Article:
Specialized resurrected the legendary Ground Control moniker last year, evoking that famous tire’s admirable versatility but approaching the new design with the power of finite element analysis. Surprisingly light, fast rolling and grippy (in most conditions), it’s a highly capable tread.
Despite the full-height knobs that are only just slightly ramped on their leading edges, the new Ground Control rolls with remarkably little resistance. At 589g (actual weight, 26×2.3in with Control-level casing) it’s quite light, too, making it a good choice for weight- and speed-conscious cross-country and trail riders who might otherwise reach for a semi-slick. We even detected just a slight gain in rolling resistance compared to Specialized’s barely there Renegade.
Overall traction is far better than with the Renegade (or any other semi-slick we’ve used), with the Ground Control gripping tenaciously under power or hard braking. The stout shoulder knobs bite very well at extreme lean angles and break away progressively when you’ve exceeded their limits – at least when the trail is soft enough for the knobs to penetrate a bit.
The notably rounded profile and healthy intermediate tread also help the Ground Control feel light on its feet during quick left-right/right-left transitions, easily rolling from edge to edge in a natural and predictable fashion.
Our control-level casing was resistant to sidewall cuts and easily converted to tubeless: James Huang/Future Publishing
Our Control-level casing was resistant to sidewall cuts and easily converted to tubeless
Traction on bare rock was confidence inspiring as well, but sun-baked hardpack and loose conditions are where we found the Ground Control a little lacking (in fairness, most tires struggle here). In those conditions, the rounded profile didn’t provide as much of a shelf to lean on as a more squared-off tread, and the Ground Control’s otherwise predictable drift characteristics were harder to catch once it broke loose.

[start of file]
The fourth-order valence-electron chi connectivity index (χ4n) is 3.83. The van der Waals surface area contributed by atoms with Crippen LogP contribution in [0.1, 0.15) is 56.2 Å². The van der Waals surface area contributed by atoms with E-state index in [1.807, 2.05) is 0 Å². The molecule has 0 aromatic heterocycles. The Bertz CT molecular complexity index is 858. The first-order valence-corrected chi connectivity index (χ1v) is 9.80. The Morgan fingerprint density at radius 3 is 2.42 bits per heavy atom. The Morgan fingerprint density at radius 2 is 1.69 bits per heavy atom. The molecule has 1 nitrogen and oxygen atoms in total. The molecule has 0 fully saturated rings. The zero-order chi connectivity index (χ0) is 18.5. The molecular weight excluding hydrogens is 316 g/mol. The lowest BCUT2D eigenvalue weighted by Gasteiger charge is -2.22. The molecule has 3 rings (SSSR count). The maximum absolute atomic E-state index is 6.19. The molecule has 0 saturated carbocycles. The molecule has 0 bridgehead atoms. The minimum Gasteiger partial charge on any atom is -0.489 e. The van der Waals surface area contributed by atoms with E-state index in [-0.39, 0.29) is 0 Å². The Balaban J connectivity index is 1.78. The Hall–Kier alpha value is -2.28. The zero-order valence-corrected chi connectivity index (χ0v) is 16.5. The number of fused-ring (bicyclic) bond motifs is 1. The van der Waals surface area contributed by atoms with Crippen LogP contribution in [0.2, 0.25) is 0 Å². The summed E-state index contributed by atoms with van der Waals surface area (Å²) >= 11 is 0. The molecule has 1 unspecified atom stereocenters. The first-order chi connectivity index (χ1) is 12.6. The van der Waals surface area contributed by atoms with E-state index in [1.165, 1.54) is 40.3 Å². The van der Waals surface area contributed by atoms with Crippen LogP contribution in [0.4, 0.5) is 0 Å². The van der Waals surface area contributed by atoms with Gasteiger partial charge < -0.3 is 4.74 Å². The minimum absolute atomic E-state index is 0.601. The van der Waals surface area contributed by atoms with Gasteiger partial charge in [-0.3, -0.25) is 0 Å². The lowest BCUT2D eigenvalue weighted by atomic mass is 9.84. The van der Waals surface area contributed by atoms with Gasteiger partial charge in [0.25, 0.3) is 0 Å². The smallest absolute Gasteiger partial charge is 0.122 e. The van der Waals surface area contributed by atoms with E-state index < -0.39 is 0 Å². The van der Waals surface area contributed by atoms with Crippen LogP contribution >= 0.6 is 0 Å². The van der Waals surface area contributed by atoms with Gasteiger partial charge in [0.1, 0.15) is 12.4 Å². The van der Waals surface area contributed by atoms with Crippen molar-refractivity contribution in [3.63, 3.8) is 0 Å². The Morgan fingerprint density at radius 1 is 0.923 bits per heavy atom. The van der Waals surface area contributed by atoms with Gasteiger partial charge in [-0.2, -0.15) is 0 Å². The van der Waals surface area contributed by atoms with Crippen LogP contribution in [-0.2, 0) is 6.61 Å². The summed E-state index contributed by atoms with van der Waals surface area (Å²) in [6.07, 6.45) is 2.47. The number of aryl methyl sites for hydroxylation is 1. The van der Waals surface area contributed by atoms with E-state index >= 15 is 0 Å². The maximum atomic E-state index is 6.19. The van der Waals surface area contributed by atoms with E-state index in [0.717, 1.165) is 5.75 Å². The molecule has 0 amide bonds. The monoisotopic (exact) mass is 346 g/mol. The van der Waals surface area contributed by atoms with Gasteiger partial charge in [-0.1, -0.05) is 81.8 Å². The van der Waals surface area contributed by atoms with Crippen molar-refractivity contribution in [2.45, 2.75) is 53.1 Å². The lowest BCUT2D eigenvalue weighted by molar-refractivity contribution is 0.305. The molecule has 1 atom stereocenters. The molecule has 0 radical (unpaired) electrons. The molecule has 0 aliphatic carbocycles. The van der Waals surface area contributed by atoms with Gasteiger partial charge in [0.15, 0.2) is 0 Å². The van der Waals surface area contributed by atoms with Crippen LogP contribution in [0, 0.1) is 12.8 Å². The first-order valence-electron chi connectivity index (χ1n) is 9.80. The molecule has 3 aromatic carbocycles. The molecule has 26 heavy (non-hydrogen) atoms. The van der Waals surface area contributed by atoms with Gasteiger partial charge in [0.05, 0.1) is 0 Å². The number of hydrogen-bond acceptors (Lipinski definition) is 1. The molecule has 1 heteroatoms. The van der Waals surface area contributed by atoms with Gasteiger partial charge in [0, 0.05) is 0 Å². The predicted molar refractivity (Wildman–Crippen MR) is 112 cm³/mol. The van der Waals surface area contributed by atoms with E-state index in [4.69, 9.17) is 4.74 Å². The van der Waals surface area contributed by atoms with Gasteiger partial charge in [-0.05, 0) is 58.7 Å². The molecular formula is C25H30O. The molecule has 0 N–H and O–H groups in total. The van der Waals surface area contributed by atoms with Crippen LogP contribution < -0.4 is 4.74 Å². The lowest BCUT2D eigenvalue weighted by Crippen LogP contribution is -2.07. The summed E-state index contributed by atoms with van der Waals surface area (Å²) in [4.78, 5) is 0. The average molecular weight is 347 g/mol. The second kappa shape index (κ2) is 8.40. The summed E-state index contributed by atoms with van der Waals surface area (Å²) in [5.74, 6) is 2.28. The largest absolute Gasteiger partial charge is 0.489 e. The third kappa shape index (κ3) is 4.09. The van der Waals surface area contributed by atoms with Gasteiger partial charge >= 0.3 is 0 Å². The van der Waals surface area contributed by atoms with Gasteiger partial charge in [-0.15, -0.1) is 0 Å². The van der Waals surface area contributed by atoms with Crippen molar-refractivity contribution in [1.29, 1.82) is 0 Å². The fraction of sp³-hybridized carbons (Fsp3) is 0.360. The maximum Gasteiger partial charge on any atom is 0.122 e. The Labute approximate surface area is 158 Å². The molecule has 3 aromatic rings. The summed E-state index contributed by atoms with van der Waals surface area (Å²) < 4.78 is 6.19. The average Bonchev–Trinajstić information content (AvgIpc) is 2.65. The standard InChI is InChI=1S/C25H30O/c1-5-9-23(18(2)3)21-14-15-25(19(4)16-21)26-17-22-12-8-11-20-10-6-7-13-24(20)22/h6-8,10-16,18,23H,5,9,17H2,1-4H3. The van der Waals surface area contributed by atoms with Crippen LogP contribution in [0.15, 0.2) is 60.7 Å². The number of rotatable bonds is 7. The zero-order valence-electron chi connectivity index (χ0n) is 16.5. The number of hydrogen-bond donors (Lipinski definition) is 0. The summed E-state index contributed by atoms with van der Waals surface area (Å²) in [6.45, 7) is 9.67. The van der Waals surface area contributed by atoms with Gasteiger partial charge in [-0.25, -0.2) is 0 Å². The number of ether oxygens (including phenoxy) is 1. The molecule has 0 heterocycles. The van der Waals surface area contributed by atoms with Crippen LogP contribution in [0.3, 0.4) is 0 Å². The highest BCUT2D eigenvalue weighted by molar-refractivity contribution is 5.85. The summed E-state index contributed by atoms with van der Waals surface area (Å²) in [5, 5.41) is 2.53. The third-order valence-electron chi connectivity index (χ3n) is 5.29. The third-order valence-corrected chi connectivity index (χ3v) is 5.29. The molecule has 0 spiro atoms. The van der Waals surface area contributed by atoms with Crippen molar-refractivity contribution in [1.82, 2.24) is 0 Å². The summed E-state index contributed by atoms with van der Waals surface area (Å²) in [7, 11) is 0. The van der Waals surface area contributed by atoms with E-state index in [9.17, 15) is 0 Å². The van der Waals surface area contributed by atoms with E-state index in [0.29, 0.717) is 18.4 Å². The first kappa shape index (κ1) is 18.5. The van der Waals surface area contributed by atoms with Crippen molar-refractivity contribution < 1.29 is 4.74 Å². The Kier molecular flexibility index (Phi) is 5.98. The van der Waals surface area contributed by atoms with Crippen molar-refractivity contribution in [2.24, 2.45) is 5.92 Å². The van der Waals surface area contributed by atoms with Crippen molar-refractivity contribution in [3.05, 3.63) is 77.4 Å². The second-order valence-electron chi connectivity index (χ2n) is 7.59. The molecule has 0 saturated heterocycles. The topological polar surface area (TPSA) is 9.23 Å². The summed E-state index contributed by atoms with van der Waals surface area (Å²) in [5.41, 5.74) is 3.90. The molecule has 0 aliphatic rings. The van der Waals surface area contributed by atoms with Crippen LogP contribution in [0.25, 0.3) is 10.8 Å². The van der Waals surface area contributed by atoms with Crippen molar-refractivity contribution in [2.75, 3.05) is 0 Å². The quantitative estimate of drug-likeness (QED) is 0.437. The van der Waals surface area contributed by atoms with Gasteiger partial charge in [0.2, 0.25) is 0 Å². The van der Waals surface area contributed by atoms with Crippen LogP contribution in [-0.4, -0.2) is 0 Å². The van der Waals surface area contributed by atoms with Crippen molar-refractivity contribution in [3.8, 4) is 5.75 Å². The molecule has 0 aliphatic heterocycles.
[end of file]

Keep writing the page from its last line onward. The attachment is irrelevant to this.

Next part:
Likewise, the tall, open knobs dig into soft dirt and clear mud reasonably well but the single-compound rubber is a bit too hard to secure truly confidence-inspiring traction on wet roots.
Overall wear and durability have been acceptable given the tire’s light weight and speed. Our test tire’s shoulder knobs only just started to lose their edges after a couple hundred kilometers. We also suffered no pinch flats, sidewall cuts or punctures despite our Control-level sample’s rather supple casing – surprising given the abundance of sharp rocks that blanket the Front Range.
Our 2Bliss Ready sample was very easy to convert to tubeless operation, too – we easily seated test tires on an Easton Haven Carbon rim with a floor pump, for example. But it measured a little narrower than the stated size – our 26x.2.3in sample was almost exactly 2.2in across.
Minor caveats aside, the new Ground Control largely lives up to its storied namesake. We expect riders living in areas with even moderately tacky dirt will probably be happy with it mounted either front or rear, but those in more desert-like climes might want to restrict it to rear use.